Diaeretiella Diaeretiella rapae

Diaeretiella rapae is a primary parasite of cabbage aphid (Brevicoryne brassicae), turnip aphid (Lipaphis pseudobrassicae) and green peach aphid (Myzus persicae). These three aphid species are all key pests of brassicas, making D. rapae the most important biocontrol agent for aphids in these crops. D. rapae can also attack cereal aphids such as corn-leaf aphid, Russian wheat aphid, and other key aphid species including cotton/melon aphid (Aphis gossypii).

Description and life cycle

Diaeretiella rapae are about 2-3mm long. Their head and thorax are black and their abdomen and legs are a yellowish brown. Highly effective foragers, D. rapae can stop the establishment of aphid colonies and help prevent aphid outbreaks. Early introduction when pests are at low levels leads to the best pest regulation. 

Studies have shown that D. rapae can effectively target aphids at all stages of their development. Aphid nymphs younger than 4 days produce no offspring after parasitism. In a research study, the average number of offspring per aphid parasitised at day 5 and day 7 (adults) was 3.1 and 15.3 respectively – much less than unparasitised aphid offspring (38.1). Each parasite can lay up to 175 eggs (120-140 eggs on average). The eggs are deposited inside the aphid and hatch within 2-3 days. The larva feeds on the aphid from the inside, pupating within the aphid carcass (a ‘mummy’). A few days later it emerges as an adult wasp to continue the parasite life cycle.

At 20°C the D. rapae lifecycle, from egg to adult, takes 12-13 days. Females live for 10-15 days and males for 7-10 days.

Suitable crops

D. rapae can be used to control aphids in all brassica crops including cabbage, broccoli, cauliflower, canola, radishes, Chinese cabbage, and other brassica greens. They can be used in both indoor and outdoor crops. Due to their ability to control a range of aphid species they can also be useful in other crops such as corn, cotton, cereals and greenhouse vegetables.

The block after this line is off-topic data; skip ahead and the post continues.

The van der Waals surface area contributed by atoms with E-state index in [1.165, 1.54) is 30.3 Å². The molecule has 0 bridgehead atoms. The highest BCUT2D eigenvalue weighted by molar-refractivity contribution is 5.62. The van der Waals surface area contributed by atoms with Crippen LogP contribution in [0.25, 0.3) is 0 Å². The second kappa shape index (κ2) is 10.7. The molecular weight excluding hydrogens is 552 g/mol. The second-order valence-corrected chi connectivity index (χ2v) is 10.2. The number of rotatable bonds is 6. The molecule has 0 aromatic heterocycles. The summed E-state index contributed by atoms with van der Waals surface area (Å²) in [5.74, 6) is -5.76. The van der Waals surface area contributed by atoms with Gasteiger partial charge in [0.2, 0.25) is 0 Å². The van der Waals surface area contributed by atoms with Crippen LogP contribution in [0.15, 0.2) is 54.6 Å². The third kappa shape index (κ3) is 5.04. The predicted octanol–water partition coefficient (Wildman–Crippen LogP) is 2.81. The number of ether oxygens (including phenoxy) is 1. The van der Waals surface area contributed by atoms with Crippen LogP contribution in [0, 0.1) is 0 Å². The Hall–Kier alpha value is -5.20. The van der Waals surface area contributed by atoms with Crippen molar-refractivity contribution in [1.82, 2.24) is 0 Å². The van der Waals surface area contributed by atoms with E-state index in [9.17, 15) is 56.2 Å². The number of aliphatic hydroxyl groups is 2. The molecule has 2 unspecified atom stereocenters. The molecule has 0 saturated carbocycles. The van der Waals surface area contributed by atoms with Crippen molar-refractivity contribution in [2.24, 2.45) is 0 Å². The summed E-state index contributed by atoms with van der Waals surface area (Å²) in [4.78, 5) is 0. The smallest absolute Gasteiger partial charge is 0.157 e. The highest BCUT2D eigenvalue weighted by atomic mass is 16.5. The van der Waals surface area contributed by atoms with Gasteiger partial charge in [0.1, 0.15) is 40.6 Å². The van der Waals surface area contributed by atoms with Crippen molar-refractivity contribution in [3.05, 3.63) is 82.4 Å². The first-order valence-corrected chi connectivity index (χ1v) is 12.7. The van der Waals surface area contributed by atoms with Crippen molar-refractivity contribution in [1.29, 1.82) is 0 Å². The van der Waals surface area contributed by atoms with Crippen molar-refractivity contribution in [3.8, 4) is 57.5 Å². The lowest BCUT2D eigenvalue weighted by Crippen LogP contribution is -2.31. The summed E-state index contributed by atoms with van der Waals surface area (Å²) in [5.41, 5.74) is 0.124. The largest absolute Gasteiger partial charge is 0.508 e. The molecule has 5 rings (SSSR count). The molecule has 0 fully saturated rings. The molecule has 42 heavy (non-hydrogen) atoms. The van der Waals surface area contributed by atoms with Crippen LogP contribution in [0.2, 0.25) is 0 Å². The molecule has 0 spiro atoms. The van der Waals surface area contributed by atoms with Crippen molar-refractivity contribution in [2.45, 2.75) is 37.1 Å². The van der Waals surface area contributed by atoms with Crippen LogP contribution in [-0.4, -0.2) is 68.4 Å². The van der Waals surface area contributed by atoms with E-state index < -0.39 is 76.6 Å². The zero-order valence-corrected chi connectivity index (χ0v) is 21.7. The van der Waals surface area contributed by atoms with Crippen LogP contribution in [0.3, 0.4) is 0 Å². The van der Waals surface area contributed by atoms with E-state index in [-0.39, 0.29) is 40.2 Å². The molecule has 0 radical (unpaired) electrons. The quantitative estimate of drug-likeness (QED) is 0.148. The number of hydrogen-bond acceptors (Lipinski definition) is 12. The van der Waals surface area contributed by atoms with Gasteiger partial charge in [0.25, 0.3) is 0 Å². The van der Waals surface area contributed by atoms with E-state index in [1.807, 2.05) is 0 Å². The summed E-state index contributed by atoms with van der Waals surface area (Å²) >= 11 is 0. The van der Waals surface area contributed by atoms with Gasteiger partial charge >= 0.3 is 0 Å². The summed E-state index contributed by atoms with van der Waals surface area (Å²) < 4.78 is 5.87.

When to release

Diaeretiella rapae work best if they are released as soon as aphids are detected. Studies have shown D. rapae to have a high searching ability and good parasitism rates when aphid levels are low and dispersed. Early establishment helps prevent a rapid increase of aphid populations in spring. D. rapae can also alternate successfully between many hosts. Its populations can be sustained by using shelter belts with a polyculture of plant species.

How to release

D. rapae are supplied in vials with 500 parasited pupae (mummies) per vial. Some wasps may emerge during transit and most will have hatched within 2-3 days of recieval. Open the lids of vials in the crop zones where aphids are present and allow parasites to fly into the crop. The remaining contents can be sprinkled over the foliage where aphids are likely to be present. Larger areas of field crops such as canola can have aphid mummies released utilising various drone/aircraft technologies.

Release rates

Field crop inoculations vary depending on the expanse of the crops treated. Low-level inoculations of 500/ha into field canola/cereal crops can be enough to establish D. rapae. Where aphid populations are already established and crops are of high value 2-5000 wasps/ha should be released several times on a weekly basis.

Chemical use

D. rapae is sensitive to many pesticides, particularly pyrethroids, organophosphates and neonicotinoids. Residues on foliage and greenhouse structures may remain toxic for many weeks and negatively impact on their survival and ability to effect control. Check side-effects charts carefully and avoid using pesticides before and during D. rapae use unless they are known to be safe. There are a range of fairly specific aphid pesticides that are compatible with the parasites if needed. Contact Biological Services for specific information.

Ordering and accounts

Orders are sent via express courier services on Monday or Tuesday of each week, and usually arrive within a couple of days. Orders received after noon on Tuesday are sent the following Monday. Prices are on a sliding scale i.e. the more that is purchased over a monthly period, the lower the price will be per unit. Freight is charged at Express parcel cost. Accounts are sent at the end of each month, and can be paid by EFT, BPay, cheque or postal order.


Related pests

Related crops

  • Brassicas
  • Cereals
  • Cotton


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